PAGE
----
Gil Eyal: Under The Influence
By Justin Epstein on Feb 09, 2018
HYPR Founder sits on One Show 2018 Social Influencer Marketing Jury
For better or for worse (and usually a healthy dose of both) social media has become an integral part of our personal and professional lives — and some individuals have truly harnessed the power of this medium. These influencers are followed by millions, and brands have been quick to recognize the potential of working with these people on such a unique canvas.
Last year, The One Show introduced a new Social Influencer Marketing category in order to highlight brands and influencers who have shined in this symbiotic relationship (you can see this year's winners here.) We are gearing up for the 2018 edition of The One Show, and we are excited to present the Social Influencer Marketing Jury — including Gil Eyal, CEO and Founder of HYPR, the world's largest influencer search and discovery directory.
We had a chance to chat with Gil about the ever-evolving world of social influencers, how internet fame can be fleeting, and how brands can maximize their relationships with social media superstars.
Can you give us a bit of background about how HYPR! came to be?
I come from a digital marketing background – everything I’ve ever done was driven by targeting and segmentation. In 2010, I found myself doing celebrity buys for a startup named Mobli. I was spending tremendous amounts of money on celebrities without knowing anything about their audience and it didn’t sit well with me.
I started seeing how smaller influencers with specific audiences were outperforming the celebrities and it all made sense. Traditional marketing fundamentals applied here, the same way they applied somewhere else. Everyone around me we starting to talk about activating social media influencers but they were looking at vanity metrics such as followers and likes, and I wanted to introduce real marketing metrics to this world.
In a recent article at Refinery29, you mention that controversial YouTube star Logan Paul runs the risk of 'disappearing.' What is the shelf life of an influencer and how does one evade the '15 minutes' of fame?
It’s extremely difficult to predict. Look at people like the Grier Brothers. Two years ago they were unstoppable. Look at the trend around them now.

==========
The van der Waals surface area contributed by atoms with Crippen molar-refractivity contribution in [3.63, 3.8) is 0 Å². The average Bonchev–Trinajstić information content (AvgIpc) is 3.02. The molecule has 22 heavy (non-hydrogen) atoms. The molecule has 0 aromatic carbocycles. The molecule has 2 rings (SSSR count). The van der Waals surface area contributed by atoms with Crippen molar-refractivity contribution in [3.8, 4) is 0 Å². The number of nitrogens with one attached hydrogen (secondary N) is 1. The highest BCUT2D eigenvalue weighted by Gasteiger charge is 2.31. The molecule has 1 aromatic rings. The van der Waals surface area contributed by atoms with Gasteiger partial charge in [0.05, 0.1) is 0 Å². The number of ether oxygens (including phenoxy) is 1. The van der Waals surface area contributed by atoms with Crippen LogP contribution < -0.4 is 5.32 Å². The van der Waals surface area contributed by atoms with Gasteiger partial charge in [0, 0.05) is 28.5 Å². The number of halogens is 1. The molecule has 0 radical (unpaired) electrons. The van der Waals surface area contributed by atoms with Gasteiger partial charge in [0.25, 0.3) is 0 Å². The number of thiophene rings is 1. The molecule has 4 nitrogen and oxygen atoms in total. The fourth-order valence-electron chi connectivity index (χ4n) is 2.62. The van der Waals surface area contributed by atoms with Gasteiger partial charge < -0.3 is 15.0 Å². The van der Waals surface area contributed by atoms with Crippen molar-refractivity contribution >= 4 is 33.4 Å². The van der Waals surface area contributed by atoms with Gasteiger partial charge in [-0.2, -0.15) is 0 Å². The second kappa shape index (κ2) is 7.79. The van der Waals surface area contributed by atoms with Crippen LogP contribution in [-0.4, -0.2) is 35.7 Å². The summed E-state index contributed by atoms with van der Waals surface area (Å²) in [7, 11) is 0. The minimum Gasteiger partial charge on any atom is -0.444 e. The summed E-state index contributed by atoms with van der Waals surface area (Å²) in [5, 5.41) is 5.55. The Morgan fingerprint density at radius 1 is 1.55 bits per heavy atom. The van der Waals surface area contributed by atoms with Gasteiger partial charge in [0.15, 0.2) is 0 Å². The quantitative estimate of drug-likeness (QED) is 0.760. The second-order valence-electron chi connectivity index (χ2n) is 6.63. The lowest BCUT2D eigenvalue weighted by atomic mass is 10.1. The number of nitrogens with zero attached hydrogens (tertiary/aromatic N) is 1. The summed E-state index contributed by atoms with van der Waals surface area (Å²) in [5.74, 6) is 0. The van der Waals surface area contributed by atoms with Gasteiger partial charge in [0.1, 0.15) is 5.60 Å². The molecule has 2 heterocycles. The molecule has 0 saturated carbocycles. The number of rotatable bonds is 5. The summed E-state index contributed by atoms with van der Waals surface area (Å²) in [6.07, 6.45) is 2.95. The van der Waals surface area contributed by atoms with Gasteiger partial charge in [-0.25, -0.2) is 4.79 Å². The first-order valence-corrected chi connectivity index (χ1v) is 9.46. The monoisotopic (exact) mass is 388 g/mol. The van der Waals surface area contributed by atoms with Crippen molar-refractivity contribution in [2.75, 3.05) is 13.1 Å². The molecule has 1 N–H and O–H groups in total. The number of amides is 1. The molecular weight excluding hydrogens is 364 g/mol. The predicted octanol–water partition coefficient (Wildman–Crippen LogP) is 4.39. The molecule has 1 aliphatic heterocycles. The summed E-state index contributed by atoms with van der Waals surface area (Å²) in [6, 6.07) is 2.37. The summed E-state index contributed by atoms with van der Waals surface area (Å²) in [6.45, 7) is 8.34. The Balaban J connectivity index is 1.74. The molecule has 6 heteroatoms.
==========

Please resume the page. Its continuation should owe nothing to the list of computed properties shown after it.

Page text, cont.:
The shelf life really varies. Influencers that are based on controversy will need to continuously up their game and create bigger controversies. They will always be competing with others that will be trying to do something even more extravagant. There’s no alternative to cultivating and audience and building a real and meaningful relationship with them.
What are your tips to building a large social following to secure the big money?
It’s possible that big money isn’t going to be available for long. Brands are starting to realize how replaceable influencers are. They way to command the most value is to dominate a specific niche. If you are a must have, you can negotiate with brands. Look at Unbox Therapy. It’s very hard to find an alternative. There are plenty of smaller channels, but if he doesn’t review your product, it’s glaringly missing.
Influencers have to realize the shortcuts aren’t something that can last for long. You can do some crazy things and get instant fame, but the results will be similar to this video. A lot of it has to do with luck or being caught on trend. Just look at the kid of Justin Timberlake’s Super Bowl selfie — he's already verified by Instagram).
The real way is to work hard. Create quality content. Tag relevant brands to help them know you exist. Respond to every comment. Go over your DMs and communicate. Become influential and not just Famous.
"It’s possible that big money isn’t going to be available for long. Brands are starting to realize how replaceable influencers are."
Why do you think Social Influencers are so important in digital marketing right now? Do you think this marketing channel has longevity?
Acquiring a customer on traditional digital channels costs 3 to 4 times as much as it used to. It’s only going to get worse. Ad blocking, click fraud, two players dominating the channels and keeping a large part of the pie. Advertisers have no choice but to look at other channels. Two years ago there were 20,000 jobs on Indeed with the keyword SEO and 0 with Influencer Marketing. Last month it was 9,000 to 7,000. Where there are jobs there are budgets, and influencer marketing is just getting started.
As we head into The One Show 2018, the number of entrants are sure to be wondering what makes for a successful collaboration between influencers and brands. As one of this year's judges, what are your thoughts on this?
There’s a combination of art and science. There has to be a chemistry. It has to be believable. The content has to be real. But you can’t ignore the science. There’s no point in working with influencers who don’t influence your audience. Chasing fame instead of influence results in a lot of people who don’t matter that are familiar with your brand. A successful collaboration starts with choosing someone who actually influencers the audience you want to reach, and building a relationship with them, that their audience trusts and believe.
The One Show 2018 entry deadline has been extended to February 16, 2018.